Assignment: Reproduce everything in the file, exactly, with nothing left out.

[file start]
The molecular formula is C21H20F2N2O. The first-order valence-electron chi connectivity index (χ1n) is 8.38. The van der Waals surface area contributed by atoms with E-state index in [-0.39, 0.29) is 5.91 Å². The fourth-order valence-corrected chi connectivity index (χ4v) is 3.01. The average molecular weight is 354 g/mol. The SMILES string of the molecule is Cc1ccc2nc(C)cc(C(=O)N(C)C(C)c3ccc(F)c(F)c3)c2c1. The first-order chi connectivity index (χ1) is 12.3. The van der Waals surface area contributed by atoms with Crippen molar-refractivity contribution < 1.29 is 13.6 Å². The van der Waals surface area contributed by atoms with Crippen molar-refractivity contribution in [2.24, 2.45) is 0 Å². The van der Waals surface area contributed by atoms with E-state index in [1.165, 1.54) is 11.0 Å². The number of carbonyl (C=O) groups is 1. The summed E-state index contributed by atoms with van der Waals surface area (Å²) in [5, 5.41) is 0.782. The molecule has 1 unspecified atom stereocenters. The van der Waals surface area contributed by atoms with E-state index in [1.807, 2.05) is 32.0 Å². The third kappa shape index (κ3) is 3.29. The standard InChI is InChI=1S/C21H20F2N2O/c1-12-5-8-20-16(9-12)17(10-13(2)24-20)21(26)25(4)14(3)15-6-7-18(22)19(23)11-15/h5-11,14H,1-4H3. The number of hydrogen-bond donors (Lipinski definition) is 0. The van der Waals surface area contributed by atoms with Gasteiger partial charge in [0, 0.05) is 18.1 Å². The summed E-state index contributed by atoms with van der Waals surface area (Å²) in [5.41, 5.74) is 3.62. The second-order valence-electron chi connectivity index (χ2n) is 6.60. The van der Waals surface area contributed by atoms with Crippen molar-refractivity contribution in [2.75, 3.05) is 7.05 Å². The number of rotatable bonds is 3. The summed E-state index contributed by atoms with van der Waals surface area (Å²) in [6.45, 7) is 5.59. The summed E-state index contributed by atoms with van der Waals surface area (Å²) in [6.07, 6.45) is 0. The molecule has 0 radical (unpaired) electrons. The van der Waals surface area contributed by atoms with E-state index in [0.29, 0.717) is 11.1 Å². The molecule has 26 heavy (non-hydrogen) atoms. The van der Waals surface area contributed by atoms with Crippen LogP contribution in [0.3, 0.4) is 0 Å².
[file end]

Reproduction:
The molecular formula is C21H20F2N2O. The first-order valence-electron chi connectivity index (χ1n) is 8.38. The van der Waals surface area contributed by atoms with E-state index in [-0.39, 0.29) is 5.91 Å². The fourth-order valence-corrected chi connectivity index (χ4v) is 3.01. The average molecular weight is 354 g/mol. The SMILES string of the molecule is Cc1ccc2nc(C)cc(C(=O)N(C)C(C)c3ccc(F)c(F)c3)c2c1. The first-order chi connectivity index (χ1) is 12.3. The van der Waals surface area contributed by atoms with Crippen molar-refractivity contribution < 1.29 is 13.6 Å². The van der Waals surface area contributed by atoms with Crippen molar-refractivity contribution in [2.24, 2.45) is 0 Å². The van der Waals surface area contributed by atoms with E-state index in [1.165, 1.54) is 11.0 Å². The number of carbonyl (C=O) groups is 1. The summed E-state index contributed by atoms with van der Waals surface area (Å²) in [5, 5.41) is 0.782. The molecule has 1 unspecified atom stereocenters. The van der Waals surface area contributed by atoms with E-state index in [1.807, 2.05) is 32.0 Å². The third kappa shape index (κ3) is 3.29. The standard InChI is InChI=1S/C21H20F2N2O/c1-12-5-8-20-16(9-12)17(10-13(2)24-20)21(26)25(4)14(3)15-6-7-18(22)19(23)11-15/h5-11,14H,1-4H3. The number of hydrogen-bond donors (Lipinski definition) is 0. The van der Waals surface area contributed by atoms with Gasteiger partial charge in [0, 0.05) is 18.1 Å². The summed E-state index contributed by atoms with van der Waals surface area (Å²) in [5.41, 5.74) is 3.62. The second-order valence-electron chi connectivity index (χ2n) is 6.60. The van der Waals surface area contributed by atoms with Crippen molar-refractivity contribution in [2.75, 3.05) is 7.05 Å². The number of rotatable bonds is 3. The summed E-state index contributed by atoms with van der Waals surface area (Å²) in [6.45, 7) is 5.59. The summed E-state index contributed by atoms with van der Waals surface area (Å²) in [6.07, 6.45) is 0. The molecule has 0 radical (unpaired) electrons. The van der Waals surface area contributed by atoms with E-state index in [0.29, 0.717) is 11.1 Å². The molecule has 26 heavy (non-hydrogen) atoms. The van der Waals surface area contributed by atoms with Crippen LogP contribution in [0.3, 0.4) is 0 Å².